The Confusing Elements:

  • Wolynn talks about epigenetic trauma, specifically the inheritance of traumatic events and memories from your ancestors. At times he forces a link so hard that the reader can’t help but wonder if the author understands how genetics work. Specifically when dealing with clients who lost aunts, uncles, and grandparents in situations where they didn’t live to pass on anything genetically… but the book claims the trauma was passed directly from those relatives, not via the parent who survived that ordeal and then went on to pass on genetics to the client.
  • At times throughout the book, the epigenetic trauma seems to follow the subject family around as though it is a sentient being, crying out for someone to hear it and fix it, rather than a trauma that changes the way a parent treats their child, and that child treats their own child, and so on.
  • He spends so much of the book insisting that trauma is not our own and is inherited, but the last few chapters focus on specific ways our parents interacted or failed to interact with us, and how that manifests in our own fears, but offers little in the sense of dealing with our own traumas.
  • Wolynn rattles of a list of possible causes and connections you might look for, until you find something he can direct your trauma towards, rather like a cold-reader claiming to communicate with your loved-ones from beyond the grave.

The Downright Concerning:

  • The core message of this book is that you must reconnect with your parents if not in contact or close with them. That you must forgive them for any perceived wrongdoing, which may have actually happened, but if they were abusive, they weren’t abusive all the time, and you’re predisposed not to remember the good times because they weren’t crucial to your survival… but if they were abusive and you are remembering correctly, then it’s not their fault, and it’s on you to fix the relationship.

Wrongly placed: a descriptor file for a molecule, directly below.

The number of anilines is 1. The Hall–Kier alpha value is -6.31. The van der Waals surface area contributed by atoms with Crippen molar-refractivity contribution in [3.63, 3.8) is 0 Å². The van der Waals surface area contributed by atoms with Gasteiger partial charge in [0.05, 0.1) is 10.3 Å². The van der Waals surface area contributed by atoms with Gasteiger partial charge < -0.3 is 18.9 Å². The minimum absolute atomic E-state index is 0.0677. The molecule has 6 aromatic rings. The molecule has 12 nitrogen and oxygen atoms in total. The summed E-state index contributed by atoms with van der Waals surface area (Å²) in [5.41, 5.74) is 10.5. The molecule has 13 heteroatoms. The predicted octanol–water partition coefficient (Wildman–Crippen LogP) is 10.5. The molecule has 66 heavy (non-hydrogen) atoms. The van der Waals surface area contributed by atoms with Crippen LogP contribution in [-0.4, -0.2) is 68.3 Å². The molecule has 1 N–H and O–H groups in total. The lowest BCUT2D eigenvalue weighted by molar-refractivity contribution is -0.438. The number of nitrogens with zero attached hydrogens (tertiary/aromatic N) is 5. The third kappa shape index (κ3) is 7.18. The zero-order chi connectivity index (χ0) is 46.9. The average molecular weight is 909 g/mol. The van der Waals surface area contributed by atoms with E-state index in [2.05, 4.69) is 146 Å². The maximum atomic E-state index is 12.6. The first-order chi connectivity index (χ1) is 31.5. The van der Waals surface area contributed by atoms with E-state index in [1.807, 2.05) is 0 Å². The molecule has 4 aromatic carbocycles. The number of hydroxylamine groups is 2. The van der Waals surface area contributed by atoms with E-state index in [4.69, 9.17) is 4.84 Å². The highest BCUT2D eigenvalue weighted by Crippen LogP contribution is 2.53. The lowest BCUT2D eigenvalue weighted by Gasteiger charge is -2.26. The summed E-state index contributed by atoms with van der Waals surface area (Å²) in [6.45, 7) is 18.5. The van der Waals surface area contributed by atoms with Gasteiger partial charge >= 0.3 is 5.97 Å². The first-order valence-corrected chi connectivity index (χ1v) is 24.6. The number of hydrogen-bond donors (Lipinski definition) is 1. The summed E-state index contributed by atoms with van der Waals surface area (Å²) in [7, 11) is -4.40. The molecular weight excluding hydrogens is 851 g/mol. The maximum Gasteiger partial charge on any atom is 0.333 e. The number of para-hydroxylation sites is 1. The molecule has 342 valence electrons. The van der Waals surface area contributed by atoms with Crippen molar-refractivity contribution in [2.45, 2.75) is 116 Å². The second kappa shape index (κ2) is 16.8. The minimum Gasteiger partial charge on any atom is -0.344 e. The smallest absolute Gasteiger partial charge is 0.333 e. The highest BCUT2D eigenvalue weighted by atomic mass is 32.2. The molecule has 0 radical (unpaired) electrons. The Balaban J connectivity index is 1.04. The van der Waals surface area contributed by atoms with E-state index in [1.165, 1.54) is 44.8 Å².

When an adult child decides to end a relationship with their parent, they rarely do it lightly, and this is akin to telling a person they need to hear their abuser out, in certain circumstances.
  • Most of Wolynn’s clients were “fixed” after one session, and didn’t struggle with those feelings anymore. Yes, the blurb does suggest this is a way to work with struggles where other therapies and medications haven’t helped, but this seems largely invalidating to people with mental health concerns. It wasn’t you, it was your ancestor, and now that you know that, you can move on and live a happy life without further issues. This puts a certain amount of extra pressure on someone who finds themselves falling back into old thinking patterns, and finds themselves questioning what is wrong with them that they aren’t magically fixed. 
  • The long laundry list of things that could have happened to you or someone in your family ensures that almost everyone who might approach Wolynn for sessions would fit his mould, and if they don’t, he’ll find a way to make them fit… which does make one question whether the motivation behind his work are coming from the right place. 


A life completely devoid of trauma, as we’re learning, is highly unlikely. Traumas do not sleep, even with death, but, rather, continue to look for the fertile ground of resolution in the children of the following generations. Fortunately, human beings are resilient and are capable of healing most types of trauma. This can happen at any time during our lives. We just need the right insights and tools.

The author is right, healing trauma does depend on having the right insights and tools, but I would posit that the reason trauma travels through generations is not because it’s “searching for fertile ground” like a sentient being, but rather because as humans reproduce and perpetrate their own traumas on their children (sometimes, not always, and not always intentionally so much as a subliminal message conveyed to our children that carries with it our own fears), that trauma continues, we gain access to more resources, and people start to look into the mechanisms behind trauma, enabling that generation to be the one to stop the cycle.

I think it has a lot to do with timing and resources, and not so much to do with that sentient trauma crying out to be heard, looked at, and healed. 

In the end, trauma varies from person to person, and working through that is not a one-size-fits-all kind of deal, as much as this author might seem to think it is. We must heal our own trauma so it doesn’t get passed down to the next generation, validate the traumas of others, but not excuse the trauma bestowed upon us by them because they also have a past.

That said, your experience may vary, as your traumas will be different from my own, but if this book doesn’t help you in the way its author suggests his method should, maybe the error isn’t with you, but with this magical psychological cure that inevitably feels all a bit “woo-woo”.




Tags: , , , ,

Category: Book Reviews

About the Author ()

Leave a Reply

Please verify you\'re a real person: * Time limit is exhausted. Please reload CAPTCHA.

banner ad
banner ad